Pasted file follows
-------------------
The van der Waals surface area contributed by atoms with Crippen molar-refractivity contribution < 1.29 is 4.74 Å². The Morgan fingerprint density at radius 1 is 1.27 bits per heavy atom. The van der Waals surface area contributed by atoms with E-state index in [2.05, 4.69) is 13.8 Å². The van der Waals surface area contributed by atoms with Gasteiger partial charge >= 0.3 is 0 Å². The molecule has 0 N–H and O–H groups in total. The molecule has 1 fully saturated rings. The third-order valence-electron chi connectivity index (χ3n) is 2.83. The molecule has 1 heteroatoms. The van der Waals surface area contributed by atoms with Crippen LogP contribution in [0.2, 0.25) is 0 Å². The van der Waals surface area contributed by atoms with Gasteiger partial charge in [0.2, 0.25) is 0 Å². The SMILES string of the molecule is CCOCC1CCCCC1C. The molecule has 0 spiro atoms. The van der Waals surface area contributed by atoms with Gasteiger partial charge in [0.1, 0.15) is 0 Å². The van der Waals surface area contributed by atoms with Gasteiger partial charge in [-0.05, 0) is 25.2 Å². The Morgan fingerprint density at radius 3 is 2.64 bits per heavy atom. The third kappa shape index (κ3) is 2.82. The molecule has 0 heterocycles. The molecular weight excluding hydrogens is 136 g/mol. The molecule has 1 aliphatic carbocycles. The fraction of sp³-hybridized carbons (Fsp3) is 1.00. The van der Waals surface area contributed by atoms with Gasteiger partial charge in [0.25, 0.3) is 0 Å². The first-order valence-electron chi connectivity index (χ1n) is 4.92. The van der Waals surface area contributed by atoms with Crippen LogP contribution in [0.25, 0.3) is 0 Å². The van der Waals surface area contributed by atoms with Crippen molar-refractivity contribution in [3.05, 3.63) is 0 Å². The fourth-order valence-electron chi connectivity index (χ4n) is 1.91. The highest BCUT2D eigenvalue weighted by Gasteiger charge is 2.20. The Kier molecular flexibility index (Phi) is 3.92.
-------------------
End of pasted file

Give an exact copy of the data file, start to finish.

The van der Waals surface area contributed by atoms with Crippen molar-refractivity contribution < 1.29 is 4.74 Å². The Morgan fingerprint density at radius 1 is 1.27 bits per heavy atom. The van der Waals surface area contributed by atoms with E-state index in [2.05, 4.69) is 13.8 Å². The van der Waals surface area contributed by atoms with Gasteiger partial charge >= 0.3 is 0 Å². The molecule has 0 N–H and O–H groups in total. The molecule has 1 fully saturated rings. The third-order valence-electron chi connectivity index (χ3n) is 2.83. The molecule has 1 heteroatoms. The van der Waals surface area contributed by atoms with Crippen LogP contribution in [0.2, 0.25) is 0 Å². The van der Waals surface area contributed by atoms with Gasteiger partial charge in [0.2, 0.25) is 0 Å². The SMILES string of the molecule is CCOCC1CCCCC1C. The molecule has 0 spiro atoms. The van der Waals surface area contributed by atoms with Gasteiger partial charge in [0.1, 0.15) is 0 Å². The van der Waals surface area contributed by atoms with Gasteiger partial charge in [-0.05, 0) is 25.2 Å². The Morgan fingerprint density at radius 3 is 2.64 bits per heavy atom. The third kappa shape index (κ3) is 2.82. The molecule has 0 heterocycles. The molecular weight excluding hydrogens is 136 g/mol. The molecule has 1 aliphatic carbocycles. The fraction of sp³-hybridized carbons (Fsp3) is 1.00. The van der Waals surface area contributed by atoms with Gasteiger partial charge in [0.25, 0.3) is 0 Å². The first-order valence-electron chi connectivity index (χ1n) is 4.92. The van der Waals surface area contributed by atoms with Crippen LogP contribution in [0.25, 0.3) is 0 Å². The van der Waals surface area contributed by atoms with Crippen molar-refractivity contribution in [3.05, 3.63) is 0 Å². The fourth-order valence-electron chi connectivity index (χ4n) is 1.91. The highest BCUT2D eigenvalue weighted by Gasteiger charge is 2.20. The Kier molecular flexibility index (Phi) is 3.92.